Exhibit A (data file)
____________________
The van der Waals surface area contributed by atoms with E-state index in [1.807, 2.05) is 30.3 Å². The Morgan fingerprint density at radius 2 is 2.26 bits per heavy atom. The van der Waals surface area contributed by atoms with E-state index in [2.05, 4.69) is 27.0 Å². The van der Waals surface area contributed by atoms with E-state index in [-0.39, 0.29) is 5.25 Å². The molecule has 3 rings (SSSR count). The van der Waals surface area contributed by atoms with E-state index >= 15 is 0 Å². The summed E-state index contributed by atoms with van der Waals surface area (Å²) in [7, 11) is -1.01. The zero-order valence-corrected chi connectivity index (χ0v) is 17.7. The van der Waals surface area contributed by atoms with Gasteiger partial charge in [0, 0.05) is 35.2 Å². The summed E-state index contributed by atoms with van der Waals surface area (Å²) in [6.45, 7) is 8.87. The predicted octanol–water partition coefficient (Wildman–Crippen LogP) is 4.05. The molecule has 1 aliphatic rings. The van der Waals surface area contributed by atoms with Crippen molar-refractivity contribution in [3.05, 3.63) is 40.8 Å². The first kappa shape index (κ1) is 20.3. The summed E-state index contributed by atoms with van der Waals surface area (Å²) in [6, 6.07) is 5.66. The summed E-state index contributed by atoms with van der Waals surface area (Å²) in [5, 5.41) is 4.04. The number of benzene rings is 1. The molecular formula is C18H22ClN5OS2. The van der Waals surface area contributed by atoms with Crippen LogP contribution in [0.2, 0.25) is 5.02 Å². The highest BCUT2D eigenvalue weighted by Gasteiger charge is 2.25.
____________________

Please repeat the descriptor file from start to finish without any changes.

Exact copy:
The van der Waals surface area contributed by atoms with E-state index in [1.807, 2.05) is 30.3 Å². The Morgan fingerprint density at radius 2 is 2.26 bits per heavy atom. The van der Waals surface area contributed by atoms with E-state index in [2.05, 4.69) is 27.0 Å². The van der Waals surface area contributed by atoms with E-state index in [-0.39, 0.29) is 5.25 Å². The molecule has 3 rings (SSSR count). The van der Waals surface area contributed by atoms with E-state index >= 15 is 0 Å². The summed E-state index contributed by atoms with van der Waals surface area (Å²) in [7, 11) is -1.01. The zero-order valence-corrected chi connectivity index (χ0v) is 17.7. The van der Waals surface area contributed by atoms with Gasteiger partial charge in [0, 0.05) is 35.2 Å². The summed E-state index contributed by atoms with van der Waals surface area (Å²) in [6.45, 7) is 8.87. The predicted octanol–water partition coefficient (Wildman–Crippen LogP) is 4.05. The molecule has 1 aliphatic rings. The van der Waals surface area contributed by atoms with Crippen molar-refractivity contribution in [3.05, 3.63) is 40.8 Å². The first kappa shape index (κ1) is 20.3. The summed E-state index contributed by atoms with van der Waals surface area (Å²) in [6, 6.07) is 5.66. The summed E-state index contributed by atoms with van der Waals surface area (Å²) in [5, 5.41) is 4.04. The number of benzene rings is 1. The molecular formula is C18H22ClN5OS2. The van der Waals surface area contributed by atoms with Crippen LogP contribution in [0.2, 0.25) is 5.02 Å². The highest BCUT2D eigenvalue weighted by Gasteiger charge is 2.25.